Potential aliasing issues with AudioSampleBuffer


#1

“Violating Type Rules: It is undefined behavior to cast an int* to a float* and dereference it (accessing the “int” as if it were a “float”).”

The article goes on to point out that code that does this - like juce::AudioSampleBuffer does seem to - will occasionally have failures due to undefined behavior in an optimized build…

Near as I can tell, in the specific case of juce::AudioSampleBuffer, any conceivable error would result in changes in one AudioSampleBuffer not being reflected in another thread or processor for a short time - only if the buffer were a fixed point buffer. So while I can’t tell whether or not this problem really does occur, it’s quite conceivable that this problem has been intermittently occurring in some people’s programs that use fixed point buffers, and simply giving tiny intermittent glitches…

Lucky for you :smiley: there’s a fix that guarantees a good result and doesn’t break client code… simply create the following union:union Sample { float floatSample; int intSample; short cd_sample[2]; // So Tom can pack data from his CDs and not waste half his memory. } and then put that into your channels arrays.


#2

Why not just make a copy of the AudioSampleBuffer code, rename it, and turn it into a class template with the type of sample as a template argument?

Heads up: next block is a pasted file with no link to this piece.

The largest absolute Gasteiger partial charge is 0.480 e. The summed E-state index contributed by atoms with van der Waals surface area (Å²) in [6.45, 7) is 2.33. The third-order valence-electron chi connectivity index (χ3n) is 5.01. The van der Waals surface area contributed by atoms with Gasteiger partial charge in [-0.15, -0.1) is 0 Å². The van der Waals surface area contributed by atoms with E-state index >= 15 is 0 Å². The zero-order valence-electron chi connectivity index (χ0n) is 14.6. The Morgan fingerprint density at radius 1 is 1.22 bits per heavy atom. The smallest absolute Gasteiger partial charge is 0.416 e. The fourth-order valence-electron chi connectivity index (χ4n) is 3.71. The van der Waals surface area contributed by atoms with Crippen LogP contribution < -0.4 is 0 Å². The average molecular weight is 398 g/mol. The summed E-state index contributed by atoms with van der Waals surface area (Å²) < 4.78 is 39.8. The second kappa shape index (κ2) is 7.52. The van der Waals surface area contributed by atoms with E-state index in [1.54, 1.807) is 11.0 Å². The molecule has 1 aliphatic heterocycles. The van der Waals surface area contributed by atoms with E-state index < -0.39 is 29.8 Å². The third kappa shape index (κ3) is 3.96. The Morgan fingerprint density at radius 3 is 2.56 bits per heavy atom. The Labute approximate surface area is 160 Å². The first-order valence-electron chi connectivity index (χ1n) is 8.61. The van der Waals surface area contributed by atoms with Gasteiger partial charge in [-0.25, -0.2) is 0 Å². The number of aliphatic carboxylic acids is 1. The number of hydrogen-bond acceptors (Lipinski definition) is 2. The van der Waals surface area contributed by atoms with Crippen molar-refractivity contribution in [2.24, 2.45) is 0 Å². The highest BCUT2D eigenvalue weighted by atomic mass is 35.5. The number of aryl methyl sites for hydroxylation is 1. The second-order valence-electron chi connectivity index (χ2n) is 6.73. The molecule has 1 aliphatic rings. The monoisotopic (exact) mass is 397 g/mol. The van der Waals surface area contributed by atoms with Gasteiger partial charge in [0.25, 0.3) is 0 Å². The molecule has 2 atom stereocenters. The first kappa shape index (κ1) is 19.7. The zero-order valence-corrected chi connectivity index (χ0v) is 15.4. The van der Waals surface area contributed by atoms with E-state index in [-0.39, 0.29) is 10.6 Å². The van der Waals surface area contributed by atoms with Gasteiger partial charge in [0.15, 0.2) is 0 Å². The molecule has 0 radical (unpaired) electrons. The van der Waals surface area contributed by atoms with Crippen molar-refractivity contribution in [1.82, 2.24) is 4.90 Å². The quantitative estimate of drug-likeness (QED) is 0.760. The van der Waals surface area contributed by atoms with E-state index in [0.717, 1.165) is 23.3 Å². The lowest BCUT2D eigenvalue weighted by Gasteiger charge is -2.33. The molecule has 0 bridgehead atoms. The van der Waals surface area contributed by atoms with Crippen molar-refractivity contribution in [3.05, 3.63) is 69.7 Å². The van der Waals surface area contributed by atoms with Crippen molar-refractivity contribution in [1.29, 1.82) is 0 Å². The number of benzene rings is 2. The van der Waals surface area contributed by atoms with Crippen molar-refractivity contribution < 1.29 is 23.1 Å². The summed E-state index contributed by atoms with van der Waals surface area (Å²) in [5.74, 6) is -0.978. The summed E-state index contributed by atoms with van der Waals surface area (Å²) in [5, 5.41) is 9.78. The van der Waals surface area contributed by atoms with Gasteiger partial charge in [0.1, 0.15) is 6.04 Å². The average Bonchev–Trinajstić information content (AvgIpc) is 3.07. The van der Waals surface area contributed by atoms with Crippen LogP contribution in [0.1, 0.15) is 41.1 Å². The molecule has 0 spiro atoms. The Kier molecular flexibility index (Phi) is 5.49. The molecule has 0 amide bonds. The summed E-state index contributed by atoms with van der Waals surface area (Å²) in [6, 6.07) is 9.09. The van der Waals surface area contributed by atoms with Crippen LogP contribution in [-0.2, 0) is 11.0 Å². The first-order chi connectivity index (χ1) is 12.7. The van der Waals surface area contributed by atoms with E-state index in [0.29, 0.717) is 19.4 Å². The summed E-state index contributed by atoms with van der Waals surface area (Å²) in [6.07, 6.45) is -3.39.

template <typename SampleType>
class SampleBuffer
{
public:
  //...
  SampleType* const* getArrayOfChannels () const;
  //...
};

This way you get the full benefit of type safety and all that jazz…and no need for an unsightly C-style union.


#3

That won’t fix the issue in the underlying Juce code!

Basically, if you reinterpret cast from one pointer type to another in your C++ code, you really have two choices - either turn off the correct optimizations in your compiler, or resign yourself to the possibility of having intermittent optimization bugs… using a union alerts the compiler to the fact that you’re doing that with this memory so it turns off the optimization just for that specific data structure.


#4

I think you read more into it than actually is there. The piece you quote, I believe was referring to the result of mixed dereferencing of those pointers. If you address memory using a float pointer but then cast it to an int pointer and start using it, that’s fine.

But if you take an int pointer, store an int value there, then cast the pointer to a float pointer, and read a float value from there, that result is undefined.

In your case you are treating it as int / short consistently so there should be no problem.

I don’t see what the problem is with the underlying Juce code. Has anyone encountered a bug? I think not.


#5

In DSP code, it is often the case that subtle errors will result not in obvious reproducible failures but subtle degradations in the result.

If occasionally you got a wrong sample from a previous iteration in your buffer, how noticeable would it really be as having this cause?

Now, I think your main point that you don’t ever look at the same block of memory as two different types, but I’m still really not sure that I could really prove that all these reinterpret_casts back and forth in that class really never causing aliasing issues during the same block of code execution.

I’ll bet it’s probably fine.


#6

But then again with the template this is a moot point - what’s wrong with the template approach again? Why must we use a union?